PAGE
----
The net $77.7 billion in equities and ETFs purchased by individuals in the first quarter is near a record
By Jack Pitcher, The Wall Street Journal, April 23, 2023
Individual investors scooped up shares of single stocks and exchange-traded funds at a near-record clip in the first quarter. They appear to have learned some lessons in risk taking as well.
Individuals bought a net $77.7 billion in equities and ETFs on U.S. exchanges in the first three months of the year, according to Vanda Research data, which excludes contributions to 401(k)s and other retirement accounts. That sum trails only the first quarters of 2021 and 2022, when they bought about $80 billion… individuals have continued buying, at about five times the rate this year as in 2017 to 2019. …
Individuals are increasingly favoring diversified ETFs over single stocks, they are trading less actively, and by at least one measure, they are pulling back from the riskier options market. … [end quote]
At the same time, margin debt continued to trend down during the first quarter. Margin debt is highly correlated with the stock market.
The S&P 500 has shaken off concerns about a potential recession and stress in the banking system to trade up 7.7% this year but the average individual investor’s brokerage portfolio is down about 27% from a November 2021 peak.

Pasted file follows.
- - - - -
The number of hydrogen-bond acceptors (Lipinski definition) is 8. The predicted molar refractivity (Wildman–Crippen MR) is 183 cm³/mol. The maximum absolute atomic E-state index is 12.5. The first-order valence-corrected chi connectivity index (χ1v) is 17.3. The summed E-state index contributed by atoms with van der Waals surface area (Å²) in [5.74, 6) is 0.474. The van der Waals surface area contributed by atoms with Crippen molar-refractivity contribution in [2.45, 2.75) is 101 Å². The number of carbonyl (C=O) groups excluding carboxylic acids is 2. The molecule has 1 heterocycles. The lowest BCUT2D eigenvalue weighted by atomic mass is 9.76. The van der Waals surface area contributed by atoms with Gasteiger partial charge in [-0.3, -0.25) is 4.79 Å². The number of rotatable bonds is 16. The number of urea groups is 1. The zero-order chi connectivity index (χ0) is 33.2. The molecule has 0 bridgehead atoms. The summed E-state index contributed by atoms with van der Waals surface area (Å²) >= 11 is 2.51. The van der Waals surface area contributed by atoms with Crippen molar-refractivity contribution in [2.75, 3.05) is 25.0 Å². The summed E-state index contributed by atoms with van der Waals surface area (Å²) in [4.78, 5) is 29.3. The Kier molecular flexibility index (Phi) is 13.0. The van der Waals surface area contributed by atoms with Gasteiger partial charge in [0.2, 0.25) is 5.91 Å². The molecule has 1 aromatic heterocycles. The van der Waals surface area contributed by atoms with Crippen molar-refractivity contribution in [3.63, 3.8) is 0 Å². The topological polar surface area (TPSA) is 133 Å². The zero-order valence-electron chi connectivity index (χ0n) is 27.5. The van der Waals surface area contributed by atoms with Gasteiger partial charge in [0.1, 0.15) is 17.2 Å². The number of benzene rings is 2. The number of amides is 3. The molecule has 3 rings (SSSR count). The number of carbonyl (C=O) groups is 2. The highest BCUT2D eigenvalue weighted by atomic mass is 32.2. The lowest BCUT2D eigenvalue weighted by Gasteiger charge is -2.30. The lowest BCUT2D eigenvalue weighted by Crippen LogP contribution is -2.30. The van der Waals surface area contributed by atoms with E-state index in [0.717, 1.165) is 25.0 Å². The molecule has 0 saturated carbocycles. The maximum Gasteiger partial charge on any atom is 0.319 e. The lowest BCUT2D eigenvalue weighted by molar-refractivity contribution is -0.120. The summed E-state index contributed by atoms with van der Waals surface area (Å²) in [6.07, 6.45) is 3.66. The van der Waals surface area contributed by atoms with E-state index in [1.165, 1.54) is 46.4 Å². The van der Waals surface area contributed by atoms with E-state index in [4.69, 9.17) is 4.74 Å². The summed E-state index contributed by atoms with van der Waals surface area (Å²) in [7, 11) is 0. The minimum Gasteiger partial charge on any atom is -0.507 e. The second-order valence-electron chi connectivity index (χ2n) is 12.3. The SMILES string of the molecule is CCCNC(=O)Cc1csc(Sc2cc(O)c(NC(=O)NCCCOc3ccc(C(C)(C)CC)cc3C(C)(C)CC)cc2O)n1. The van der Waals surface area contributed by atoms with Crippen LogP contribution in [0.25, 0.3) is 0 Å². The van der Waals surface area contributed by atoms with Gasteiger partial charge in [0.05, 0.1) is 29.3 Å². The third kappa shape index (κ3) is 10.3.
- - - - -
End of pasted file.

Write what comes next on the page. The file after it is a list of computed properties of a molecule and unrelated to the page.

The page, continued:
The stock market is in an up phase of a channel that it has bounced in for the past 6 months. The trade is mildly risk-on. The Fear & Greed Index is in Greed.
The Treasury yield curve is rising slightly out of the rapid flight-to-safety drop caused by the banking crisis a few weeks ago. It has not fully recovered the high yields. Financial stress and VIX are low so there’s no trace of crisis remaining.
The USD, gold, silver, copper and oil appear to be stabilizing. Natgas may have bottomed but it’s too soon to see the trend.
The Federal Reserve’s giant book of assets has slightly declined after the pop from its emergency action to prevent a banking crisis a few weeks ago. They will continue QT which gradually removes demand from the bond market, supporting higher yields for Treasuries and mortgage bonds.
The next FOMC meeting is May 3. The market is almost unanimous in its expectation that they will raise the fed funds rate 0.25% to 5.00% - 5.25%. That’s a big pop in opinion from just a month ago. A significant part of the market thinks the Fed will start cutting the fed funds rate in September 2023 and even more so by December 2023. That is despite the stickiness of inflation and the Fed’s reiterating that they will hold the fed funds rate for an extended period of time.
I think the market is over-optimistic about the Fed cutting rates soon. It wouldn’t be the first time, or even the second time. The market usually responds to disappointment with a hissy fit.
There are no major stories other than next week’s PCE inflation report that are making news.
The METAR for next week is partly sunny.